–“I don’t want to bore you with all the mistakes that are underneath every single one of my paintings. I don’t want to be watched when I making that really bad move, when I (suddenly) grab brown, when brown is ugly.”

    Again, you need to describe the artwork.
    –I Thought I Would Find You Here” became the first of nine pieces they collaborated on during Brmener’s visit. Now it hangs in the back of the vault opening out of Chapman’s gallery, and appropriately framed by her new collection, because the words, in all but six of the new paintings that have no words, were inspired by Chapman’s long distance relationship with Bremner.

    Overall, the structure of this story is solid. You need a better kicker. You need to explore their relationship more, and that will likely sharpen the angle of this story, which it needs. I’m not sure why we’re reading about this artist as opposed to another artist. You need to fix that. Again, I like the opening scene. Obviously her work has power. Build on that idea in the rest of the piece.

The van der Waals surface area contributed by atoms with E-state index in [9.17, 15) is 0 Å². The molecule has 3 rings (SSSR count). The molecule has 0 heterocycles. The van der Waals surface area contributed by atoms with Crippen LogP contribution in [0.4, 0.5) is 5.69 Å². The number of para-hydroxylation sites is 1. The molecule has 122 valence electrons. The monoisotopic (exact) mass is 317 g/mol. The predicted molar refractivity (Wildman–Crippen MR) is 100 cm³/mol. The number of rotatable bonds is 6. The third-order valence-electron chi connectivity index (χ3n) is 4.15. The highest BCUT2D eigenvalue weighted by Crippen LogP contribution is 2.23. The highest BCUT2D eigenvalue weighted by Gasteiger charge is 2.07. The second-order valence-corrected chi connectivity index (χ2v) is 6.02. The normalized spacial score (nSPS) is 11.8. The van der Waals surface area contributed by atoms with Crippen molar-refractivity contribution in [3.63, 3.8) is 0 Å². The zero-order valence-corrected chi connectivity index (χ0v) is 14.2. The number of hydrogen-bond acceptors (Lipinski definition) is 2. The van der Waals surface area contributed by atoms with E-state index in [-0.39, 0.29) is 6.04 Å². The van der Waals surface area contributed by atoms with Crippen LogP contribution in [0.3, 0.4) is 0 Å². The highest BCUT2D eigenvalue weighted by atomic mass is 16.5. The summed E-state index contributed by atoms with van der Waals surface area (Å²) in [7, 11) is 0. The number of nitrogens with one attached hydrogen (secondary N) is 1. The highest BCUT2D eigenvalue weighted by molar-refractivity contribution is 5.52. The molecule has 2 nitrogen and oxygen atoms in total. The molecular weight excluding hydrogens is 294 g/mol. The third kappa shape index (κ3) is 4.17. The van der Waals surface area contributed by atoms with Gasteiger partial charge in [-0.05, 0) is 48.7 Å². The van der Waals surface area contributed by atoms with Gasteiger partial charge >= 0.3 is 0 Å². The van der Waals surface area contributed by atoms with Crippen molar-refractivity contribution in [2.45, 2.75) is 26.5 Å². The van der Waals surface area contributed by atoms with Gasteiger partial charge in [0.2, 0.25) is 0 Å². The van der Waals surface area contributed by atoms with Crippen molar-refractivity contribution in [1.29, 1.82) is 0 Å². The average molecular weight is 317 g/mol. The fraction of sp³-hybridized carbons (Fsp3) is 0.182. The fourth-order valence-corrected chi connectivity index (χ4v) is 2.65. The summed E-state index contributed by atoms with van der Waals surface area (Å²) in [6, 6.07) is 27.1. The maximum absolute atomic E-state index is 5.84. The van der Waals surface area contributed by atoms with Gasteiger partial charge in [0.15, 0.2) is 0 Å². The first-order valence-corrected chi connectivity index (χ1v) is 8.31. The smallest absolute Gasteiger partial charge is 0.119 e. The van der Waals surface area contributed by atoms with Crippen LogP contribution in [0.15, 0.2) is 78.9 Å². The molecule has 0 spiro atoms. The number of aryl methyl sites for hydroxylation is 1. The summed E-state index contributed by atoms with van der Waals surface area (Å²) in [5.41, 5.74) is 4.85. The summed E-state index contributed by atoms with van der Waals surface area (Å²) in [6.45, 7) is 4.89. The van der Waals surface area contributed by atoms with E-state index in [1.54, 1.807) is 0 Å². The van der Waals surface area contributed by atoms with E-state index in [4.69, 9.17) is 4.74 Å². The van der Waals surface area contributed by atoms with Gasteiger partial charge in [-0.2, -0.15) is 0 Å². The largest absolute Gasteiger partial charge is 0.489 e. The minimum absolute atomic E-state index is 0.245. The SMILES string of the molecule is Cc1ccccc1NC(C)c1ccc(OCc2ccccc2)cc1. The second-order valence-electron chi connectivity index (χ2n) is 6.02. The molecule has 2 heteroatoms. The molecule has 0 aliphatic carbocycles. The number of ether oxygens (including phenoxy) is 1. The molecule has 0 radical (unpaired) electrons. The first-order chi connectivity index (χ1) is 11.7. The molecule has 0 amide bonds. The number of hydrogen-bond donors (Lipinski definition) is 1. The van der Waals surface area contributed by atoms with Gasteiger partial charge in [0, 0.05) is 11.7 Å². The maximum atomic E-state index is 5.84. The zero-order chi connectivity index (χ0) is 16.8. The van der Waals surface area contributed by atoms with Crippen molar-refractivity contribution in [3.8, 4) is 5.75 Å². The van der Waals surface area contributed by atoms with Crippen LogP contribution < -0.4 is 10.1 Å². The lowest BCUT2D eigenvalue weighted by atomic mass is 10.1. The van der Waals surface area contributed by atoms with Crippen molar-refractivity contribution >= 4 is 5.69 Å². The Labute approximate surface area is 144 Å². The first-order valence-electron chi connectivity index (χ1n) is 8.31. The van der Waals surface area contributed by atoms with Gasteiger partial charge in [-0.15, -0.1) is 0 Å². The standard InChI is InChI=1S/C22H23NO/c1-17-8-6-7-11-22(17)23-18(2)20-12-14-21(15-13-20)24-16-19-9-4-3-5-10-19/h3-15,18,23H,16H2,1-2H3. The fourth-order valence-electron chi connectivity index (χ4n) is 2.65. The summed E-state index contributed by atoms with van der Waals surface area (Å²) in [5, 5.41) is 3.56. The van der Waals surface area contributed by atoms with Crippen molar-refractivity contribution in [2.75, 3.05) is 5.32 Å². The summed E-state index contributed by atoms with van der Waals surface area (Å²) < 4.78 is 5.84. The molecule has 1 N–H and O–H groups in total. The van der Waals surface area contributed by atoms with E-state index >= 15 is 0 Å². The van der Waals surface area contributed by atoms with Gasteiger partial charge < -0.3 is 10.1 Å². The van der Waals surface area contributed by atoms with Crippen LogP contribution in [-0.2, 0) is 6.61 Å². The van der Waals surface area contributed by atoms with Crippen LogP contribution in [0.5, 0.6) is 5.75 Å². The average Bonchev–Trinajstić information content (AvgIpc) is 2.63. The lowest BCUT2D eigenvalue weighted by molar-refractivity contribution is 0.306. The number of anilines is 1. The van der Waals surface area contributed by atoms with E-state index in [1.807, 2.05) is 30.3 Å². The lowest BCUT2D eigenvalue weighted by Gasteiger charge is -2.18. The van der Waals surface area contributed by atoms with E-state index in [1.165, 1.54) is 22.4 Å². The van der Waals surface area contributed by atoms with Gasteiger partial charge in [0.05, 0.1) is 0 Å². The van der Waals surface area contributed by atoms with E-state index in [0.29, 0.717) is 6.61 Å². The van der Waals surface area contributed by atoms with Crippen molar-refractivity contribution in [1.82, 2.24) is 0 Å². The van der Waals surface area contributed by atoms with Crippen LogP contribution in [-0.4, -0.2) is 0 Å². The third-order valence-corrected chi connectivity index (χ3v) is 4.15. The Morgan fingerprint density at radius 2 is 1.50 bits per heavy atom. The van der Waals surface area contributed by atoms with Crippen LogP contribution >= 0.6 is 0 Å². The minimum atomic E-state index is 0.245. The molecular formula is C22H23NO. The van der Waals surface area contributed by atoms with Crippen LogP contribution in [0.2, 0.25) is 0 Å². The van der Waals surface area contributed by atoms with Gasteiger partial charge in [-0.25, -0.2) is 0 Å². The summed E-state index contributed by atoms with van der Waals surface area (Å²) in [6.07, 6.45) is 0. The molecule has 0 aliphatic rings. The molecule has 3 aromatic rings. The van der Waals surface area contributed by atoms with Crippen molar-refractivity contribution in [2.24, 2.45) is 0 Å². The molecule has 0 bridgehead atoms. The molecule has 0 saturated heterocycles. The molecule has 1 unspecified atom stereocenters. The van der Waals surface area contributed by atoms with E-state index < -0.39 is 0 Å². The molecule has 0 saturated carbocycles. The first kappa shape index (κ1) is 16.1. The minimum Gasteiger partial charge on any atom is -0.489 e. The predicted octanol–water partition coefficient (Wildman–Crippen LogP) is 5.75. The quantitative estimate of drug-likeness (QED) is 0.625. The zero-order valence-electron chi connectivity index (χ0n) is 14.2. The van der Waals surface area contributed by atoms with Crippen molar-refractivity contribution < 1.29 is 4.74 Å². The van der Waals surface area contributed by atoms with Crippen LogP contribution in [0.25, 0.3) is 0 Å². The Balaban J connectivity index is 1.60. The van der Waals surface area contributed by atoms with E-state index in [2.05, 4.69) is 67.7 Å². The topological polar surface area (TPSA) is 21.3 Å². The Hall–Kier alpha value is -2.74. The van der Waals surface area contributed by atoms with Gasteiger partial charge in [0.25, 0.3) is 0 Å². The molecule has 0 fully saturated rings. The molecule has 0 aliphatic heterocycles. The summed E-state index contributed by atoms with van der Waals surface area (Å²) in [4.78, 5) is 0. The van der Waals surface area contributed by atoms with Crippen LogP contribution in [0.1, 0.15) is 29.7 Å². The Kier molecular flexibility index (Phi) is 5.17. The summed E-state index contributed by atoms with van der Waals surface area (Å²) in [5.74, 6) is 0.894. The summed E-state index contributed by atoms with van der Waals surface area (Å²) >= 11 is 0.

We also need some more biographical information. Her age, why she came back to fayetteville, what that was like. the relationship that has inspired this art work ( how unique this art work is). we need more sources, maybe an art professor or art critic who can speak about her new show or the work she and Bremmer did together. Where does she want to go in her career? Her life? Etc.

  2. Yani Ko says:

    I love your detail and language, but I am also confused about the relationship aspect. I think it should be played up more because it is the aspect with the most tension, if not the only aspect with any tension at all. It could be a really interesting love story (if that’s what it is?) without being totally cheesy because you have such a mature style.

    I love this paragraph – “The paintings each happened spontaneously. Chapman sat at an old borrowed typewriter, and created the pages she would later embed in her canvases. A few typos add to the raw emotion of the paintings. Words run together where there was no time for spaces.”

    And, again, she seems like an interesting person, but I’m not sure why. I think you need a little more background on her life story. Overall, I think you did a great job!